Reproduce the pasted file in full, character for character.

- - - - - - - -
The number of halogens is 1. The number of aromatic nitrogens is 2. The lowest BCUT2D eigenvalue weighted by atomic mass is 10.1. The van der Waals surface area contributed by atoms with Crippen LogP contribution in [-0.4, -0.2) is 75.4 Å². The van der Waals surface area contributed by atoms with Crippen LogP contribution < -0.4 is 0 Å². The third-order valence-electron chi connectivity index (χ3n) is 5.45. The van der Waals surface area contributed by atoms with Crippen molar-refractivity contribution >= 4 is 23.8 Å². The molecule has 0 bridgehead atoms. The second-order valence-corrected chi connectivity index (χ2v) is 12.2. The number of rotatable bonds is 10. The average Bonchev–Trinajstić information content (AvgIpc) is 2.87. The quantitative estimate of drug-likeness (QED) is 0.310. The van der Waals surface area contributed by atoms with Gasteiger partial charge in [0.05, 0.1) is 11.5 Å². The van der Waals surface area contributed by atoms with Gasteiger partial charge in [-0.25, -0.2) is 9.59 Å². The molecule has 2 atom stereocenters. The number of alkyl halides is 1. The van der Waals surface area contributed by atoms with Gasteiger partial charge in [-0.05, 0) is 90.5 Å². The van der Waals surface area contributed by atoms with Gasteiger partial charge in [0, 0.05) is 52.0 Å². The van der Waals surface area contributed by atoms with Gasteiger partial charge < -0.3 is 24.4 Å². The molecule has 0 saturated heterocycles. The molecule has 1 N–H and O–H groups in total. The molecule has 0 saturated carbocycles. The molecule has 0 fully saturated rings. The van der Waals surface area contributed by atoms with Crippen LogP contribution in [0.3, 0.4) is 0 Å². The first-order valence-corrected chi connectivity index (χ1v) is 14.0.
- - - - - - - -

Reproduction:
The number of halogens is 1. The number of aromatic nitrogens is 2. The lowest BCUT2D eigenvalue weighted by atomic mass is 10.1. The van der Waals surface area contributed by atoms with Crippen LogP contribution in [-0.4, -0.2) is 75.4 Å². The van der Waals surface area contributed by atoms with Crippen LogP contribution < -0.4 is 0 Å². The third-order valence-electron chi connectivity index (χ3n) is 5.45. The van der Waals surface area contributed by atoms with Crippen molar-refractivity contribution >= 4 is 23.8 Å². The molecule has 0 bridgehead atoms. The second-order valence-corrected chi connectivity index (χ2v) is 12.2. The number of rotatable bonds is 10. The average Bonchev–Trinajstić information content (AvgIpc) is 2.87. The quantitative estimate of drug-likeness (QED) is 0.310. The van der Waals surface area contributed by atoms with Gasteiger partial charge in [0.05, 0.1) is 11.5 Å². The van der Waals surface area contributed by atoms with Gasteiger partial charge in [-0.25, -0.2) is 9.59 Å². The molecule has 2 atom stereocenters. The number of alkyl halides is 1. The van der Waals surface area contributed by atoms with Gasteiger partial charge in [-0.05, 0) is 90.5 Å². The van der Waals surface area contributed by atoms with Gasteiger partial charge in [0, 0.05) is 52.0 Å². The van der Waals surface area contributed by atoms with Gasteiger partial charge < -0.3 is 24.4 Å². The molecule has 0 saturated heterocycles. The molecule has 1 N–H and O–H groups in total. The molecule has 0 saturated carbocycles. The molecule has 0 fully saturated rings. The van der Waals surface area contributed by atoms with Crippen LogP contribution in [0.3, 0.4) is 0 Å². The first-order valence-corrected chi connectivity index (χ1v) is 14.0.